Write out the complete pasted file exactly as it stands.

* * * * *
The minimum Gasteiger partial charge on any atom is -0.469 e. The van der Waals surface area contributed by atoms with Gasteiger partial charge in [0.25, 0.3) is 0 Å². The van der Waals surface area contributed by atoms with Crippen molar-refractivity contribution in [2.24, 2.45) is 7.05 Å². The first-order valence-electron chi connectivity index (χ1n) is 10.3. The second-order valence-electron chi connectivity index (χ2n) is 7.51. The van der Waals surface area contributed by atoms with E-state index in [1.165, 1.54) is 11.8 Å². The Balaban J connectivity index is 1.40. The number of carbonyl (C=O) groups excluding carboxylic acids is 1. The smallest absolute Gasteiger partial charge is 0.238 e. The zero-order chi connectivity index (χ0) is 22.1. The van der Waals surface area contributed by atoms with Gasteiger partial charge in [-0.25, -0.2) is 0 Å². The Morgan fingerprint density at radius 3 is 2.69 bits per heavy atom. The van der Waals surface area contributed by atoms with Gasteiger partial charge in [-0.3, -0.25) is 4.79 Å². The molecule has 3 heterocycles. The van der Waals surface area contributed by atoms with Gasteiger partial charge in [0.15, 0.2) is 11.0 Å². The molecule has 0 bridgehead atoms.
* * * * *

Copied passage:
The minimum Gasteiger partial charge on any atom is -0.469 e. The van der Waals surface area contributed by atoms with Gasteiger partial charge in [0.25, 0.3) is 0 Å². The van der Waals surface area contributed by atoms with Crippen molar-refractivity contribution in [2.24, 2.45) is 7.05 Å². The first-order valence-electron chi connectivity index (χ1n) is 10.3. The second-order valence-electron chi connectivity index (χ2n) is 7.51. The van der Waals surface area contributed by atoms with E-state index in [1.165, 1.54) is 11.8 Å². The Balaban J connectivity index is 1.40. The number of carbonyl (C=O) groups excluding carboxylic acids is 1. The smallest absolute Gasteiger partial charge is 0.238 e. The zero-order chi connectivity index (χ0) is 22.1. The van der Waals surface area contributed by atoms with Gasteiger partial charge in [-0.25, -0.2) is 0 Å². The Morgan fingerprint density at radius 3 is 2.69 bits per heavy atom. The van der Waals surface area contributed by atoms with Gasteiger partial charge in [-0.3, -0.25) is 4.79 Å². The molecule has 3 heterocycles. The van der Waals surface area contributed by atoms with Gasteiger partial charge in [0.15, 0.2) is 11.0 Å². The molecule has 0 bridgehead atoms.